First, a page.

Article

Trends in Organized Crime

, 11:326

First online:

Aspects of the evolution of extra-legal protection in Bulgaria (1989–1999)

  • Marina TzvetkovaAffiliated withNuffield College, University of Oxford Email author 

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Abstract

In this paper I look at the interplay between organised crime, law, and the state and argue that the evolution of organised crime organisations in Bulgaria was shaped by the dynamic transformation of the legal and economic environment during the 90s, by policies of the state, such as, for example, the regulation of the private security and insurance industries (in 1994 and 1998 respectively), which mafia-like organisations used as fronts for their activities during the 90s and by the ability of organised crime organisations to adapt to the constantly changing conditions. In the first section of the paper I look at the emergence of the private security and private protection industries in Bulgaria with an emphasis on the development of organisations using the threat of violence to settle disputes, discourage competition, retrieve stolen property and collect debts. In the second section of the paper, I follow the transformation of certain type of private security companies into insurance companies, which directed their activities at properties liable to risk, for instance cars and small shops. They enjoyed an advantage over ordinary insurance companies because they possessed greater information about the risks, which could affect the property of their clients, for example theft (car theft in particular). The concluding section discusses the development of silovi grupirovki (the Bulgarian name for organised crime organisations) after 1998 when a very strict licensing regime for insurance companies was introduced and alleged to be mafia-like organisations were removed from the insurance market.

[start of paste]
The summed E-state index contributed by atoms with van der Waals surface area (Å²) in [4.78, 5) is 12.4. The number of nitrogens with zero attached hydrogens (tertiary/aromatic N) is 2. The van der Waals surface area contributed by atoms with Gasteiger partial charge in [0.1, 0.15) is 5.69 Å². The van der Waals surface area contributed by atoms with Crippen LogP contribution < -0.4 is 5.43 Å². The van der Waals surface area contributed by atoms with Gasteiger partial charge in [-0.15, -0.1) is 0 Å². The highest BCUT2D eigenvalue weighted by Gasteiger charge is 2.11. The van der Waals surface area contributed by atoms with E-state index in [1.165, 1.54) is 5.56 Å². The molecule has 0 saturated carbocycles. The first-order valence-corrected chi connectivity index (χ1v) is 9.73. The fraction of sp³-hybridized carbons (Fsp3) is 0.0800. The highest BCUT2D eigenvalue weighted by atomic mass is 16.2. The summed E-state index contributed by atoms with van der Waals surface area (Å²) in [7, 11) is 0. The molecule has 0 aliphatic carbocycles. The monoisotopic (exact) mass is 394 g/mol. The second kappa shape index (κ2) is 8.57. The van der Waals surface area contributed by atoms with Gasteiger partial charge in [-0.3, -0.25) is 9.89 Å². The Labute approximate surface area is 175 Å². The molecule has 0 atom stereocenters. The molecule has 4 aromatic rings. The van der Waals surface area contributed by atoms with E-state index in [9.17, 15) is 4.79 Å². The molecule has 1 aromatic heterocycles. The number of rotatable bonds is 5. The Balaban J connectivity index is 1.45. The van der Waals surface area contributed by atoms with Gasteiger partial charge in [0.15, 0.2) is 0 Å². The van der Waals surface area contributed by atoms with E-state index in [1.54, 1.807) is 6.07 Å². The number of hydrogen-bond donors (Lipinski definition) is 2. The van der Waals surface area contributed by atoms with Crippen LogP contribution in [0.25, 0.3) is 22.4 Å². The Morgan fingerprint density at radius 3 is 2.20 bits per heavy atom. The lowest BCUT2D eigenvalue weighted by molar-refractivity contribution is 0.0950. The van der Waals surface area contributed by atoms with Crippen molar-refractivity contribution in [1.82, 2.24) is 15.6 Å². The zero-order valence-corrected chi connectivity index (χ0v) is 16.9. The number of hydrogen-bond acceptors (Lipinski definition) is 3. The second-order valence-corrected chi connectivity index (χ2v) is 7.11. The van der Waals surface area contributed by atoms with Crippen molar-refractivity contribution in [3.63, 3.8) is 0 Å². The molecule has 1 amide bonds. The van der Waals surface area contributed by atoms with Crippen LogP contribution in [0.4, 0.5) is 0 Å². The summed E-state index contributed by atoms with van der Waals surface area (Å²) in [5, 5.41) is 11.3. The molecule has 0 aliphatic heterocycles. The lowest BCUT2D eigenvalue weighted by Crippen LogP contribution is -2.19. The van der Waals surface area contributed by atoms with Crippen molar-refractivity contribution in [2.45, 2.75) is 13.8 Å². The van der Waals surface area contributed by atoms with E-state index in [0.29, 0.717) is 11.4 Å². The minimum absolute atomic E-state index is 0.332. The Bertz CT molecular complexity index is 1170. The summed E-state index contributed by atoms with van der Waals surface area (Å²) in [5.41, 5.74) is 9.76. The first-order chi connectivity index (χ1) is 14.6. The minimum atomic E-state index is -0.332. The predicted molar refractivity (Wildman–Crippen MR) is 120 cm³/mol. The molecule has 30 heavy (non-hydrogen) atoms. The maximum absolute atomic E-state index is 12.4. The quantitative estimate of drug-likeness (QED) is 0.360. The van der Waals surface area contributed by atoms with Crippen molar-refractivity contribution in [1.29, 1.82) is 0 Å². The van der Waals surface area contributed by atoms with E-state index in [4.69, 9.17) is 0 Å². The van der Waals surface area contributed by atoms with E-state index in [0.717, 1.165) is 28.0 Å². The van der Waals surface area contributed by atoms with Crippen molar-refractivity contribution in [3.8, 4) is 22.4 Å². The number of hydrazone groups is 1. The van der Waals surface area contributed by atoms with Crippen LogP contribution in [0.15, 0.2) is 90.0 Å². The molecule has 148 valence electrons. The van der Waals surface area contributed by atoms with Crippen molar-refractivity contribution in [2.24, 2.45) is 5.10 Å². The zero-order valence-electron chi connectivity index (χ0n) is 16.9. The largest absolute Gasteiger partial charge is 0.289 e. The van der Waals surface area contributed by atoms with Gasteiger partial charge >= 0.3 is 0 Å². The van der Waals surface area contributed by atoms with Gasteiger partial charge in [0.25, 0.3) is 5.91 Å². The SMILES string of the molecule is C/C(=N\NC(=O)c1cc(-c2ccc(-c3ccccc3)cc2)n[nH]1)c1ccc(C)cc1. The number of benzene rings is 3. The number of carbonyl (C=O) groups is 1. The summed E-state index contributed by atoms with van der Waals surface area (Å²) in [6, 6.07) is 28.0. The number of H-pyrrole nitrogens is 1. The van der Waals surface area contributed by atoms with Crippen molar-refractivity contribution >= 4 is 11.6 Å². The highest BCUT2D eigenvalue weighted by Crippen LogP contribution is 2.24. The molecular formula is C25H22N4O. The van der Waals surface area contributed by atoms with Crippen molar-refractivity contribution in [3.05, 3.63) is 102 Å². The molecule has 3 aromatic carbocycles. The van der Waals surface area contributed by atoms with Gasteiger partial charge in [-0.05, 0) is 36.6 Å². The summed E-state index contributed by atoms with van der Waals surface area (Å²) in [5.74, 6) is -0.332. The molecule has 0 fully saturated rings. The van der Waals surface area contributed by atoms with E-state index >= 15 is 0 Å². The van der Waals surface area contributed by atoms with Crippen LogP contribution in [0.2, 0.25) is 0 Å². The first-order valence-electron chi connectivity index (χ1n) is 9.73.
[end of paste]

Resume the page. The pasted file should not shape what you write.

Keywords

Organised crime Mafia-like organizations Private security